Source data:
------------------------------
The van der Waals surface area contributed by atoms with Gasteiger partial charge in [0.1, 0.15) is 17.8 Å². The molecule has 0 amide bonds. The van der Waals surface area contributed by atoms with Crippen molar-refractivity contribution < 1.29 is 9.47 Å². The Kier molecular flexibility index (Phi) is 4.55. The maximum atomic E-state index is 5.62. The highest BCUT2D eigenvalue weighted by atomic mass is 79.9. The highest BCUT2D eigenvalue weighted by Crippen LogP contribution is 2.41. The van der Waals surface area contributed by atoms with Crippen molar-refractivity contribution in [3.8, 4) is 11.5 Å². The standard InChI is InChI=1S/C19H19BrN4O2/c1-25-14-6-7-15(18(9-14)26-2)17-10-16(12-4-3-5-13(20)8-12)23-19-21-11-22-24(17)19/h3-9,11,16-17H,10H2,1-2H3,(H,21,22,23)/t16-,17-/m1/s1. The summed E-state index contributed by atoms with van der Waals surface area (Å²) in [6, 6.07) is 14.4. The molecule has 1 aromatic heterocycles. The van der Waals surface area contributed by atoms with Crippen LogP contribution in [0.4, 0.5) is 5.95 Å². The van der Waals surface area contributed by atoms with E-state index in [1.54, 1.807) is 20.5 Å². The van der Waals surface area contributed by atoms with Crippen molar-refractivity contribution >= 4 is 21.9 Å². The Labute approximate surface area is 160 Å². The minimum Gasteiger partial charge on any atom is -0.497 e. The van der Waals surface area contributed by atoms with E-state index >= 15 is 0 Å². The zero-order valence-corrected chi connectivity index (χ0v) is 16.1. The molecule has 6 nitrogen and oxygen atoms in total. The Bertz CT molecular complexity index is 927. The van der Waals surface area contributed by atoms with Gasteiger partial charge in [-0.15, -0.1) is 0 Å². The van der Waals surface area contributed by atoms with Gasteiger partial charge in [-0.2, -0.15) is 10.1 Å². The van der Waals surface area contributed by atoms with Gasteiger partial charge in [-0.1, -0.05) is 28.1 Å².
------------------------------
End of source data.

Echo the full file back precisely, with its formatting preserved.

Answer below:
The van der Waals surface area contributed by atoms with Gasteiger partial charge in [0.1, 0.15) is 17.8 Å². The molecule has 0 amide bonds. The van der Waals surface area contributed by atoms with Crippen molar-refractivity contribution < 1.29 is 9.47 Å². The Kier molecular flexibility index (Phi) is 4.55. The maximum atomic E-state index is 5.62. The highest BCUT2D eigenvalue weighted by atomic mass is 79.9. The highest BCUT2D eigenvalue weighted by Crippen LogP contribution is 2.41. The van der Waals surface area contributed by atoms with Crippen molar-refractivity contribution in [3.8, 4) is 11.5 Å². The standard InChI is InChI=1S/C19H19BrN4O2/c1-25-14-6-7-15(18(9-14)26-2)17-10-16(12-4-3-5-13(20)8-12)23-19-21-11-22-24(17)19/h3-9,11,16-17H,10H2,1-2H3,(H,21,22,23)/t16-,17-/m1/s1. The summed E-state index contributed by atoms with van der Waals surface area (Å²) in [6, 6.07) is 14.4. The molecule has 1 aromatic heterocycles. The van der Waals surface area contributed by atoms with Crippen LogP contribution in [0.4, 0.5) is 5.95 Å². The van der Waals surface area contributed by atoms with E-state index in [1.54, 1.807) is 20.5 Å². The van der Waals surface area contributed by atoms with Crippen molar-refractivity contribution >= 4 is 21.9 Å². The Labute approximate surface area is 160 Å². The minimum Gasteiger partial charge on any atom is -0.497 e. The van der Waals surface area contributed by atoms with E-state index >= 15 is 0 Å². The zero-order valence-corrected chi connectivity index (χ0v) is 16.1. The molecule has 6 nitrogen and oxygen atoms in total. The Bertz CT molecular complexity index is 927. The van der Waals surface area contributed by atoms with Gasteiger partial charge in [-0.15, -0.1) is 0 Å². The van der Waals surface area contributed by atoms with Gasteiger partial charge in [-0.2, -0.15) is 10.1 Å². The van der Waals surface area contributed by atoms with Gasteiger partial charge in [-0.1, -0.05) is 28.1 Å².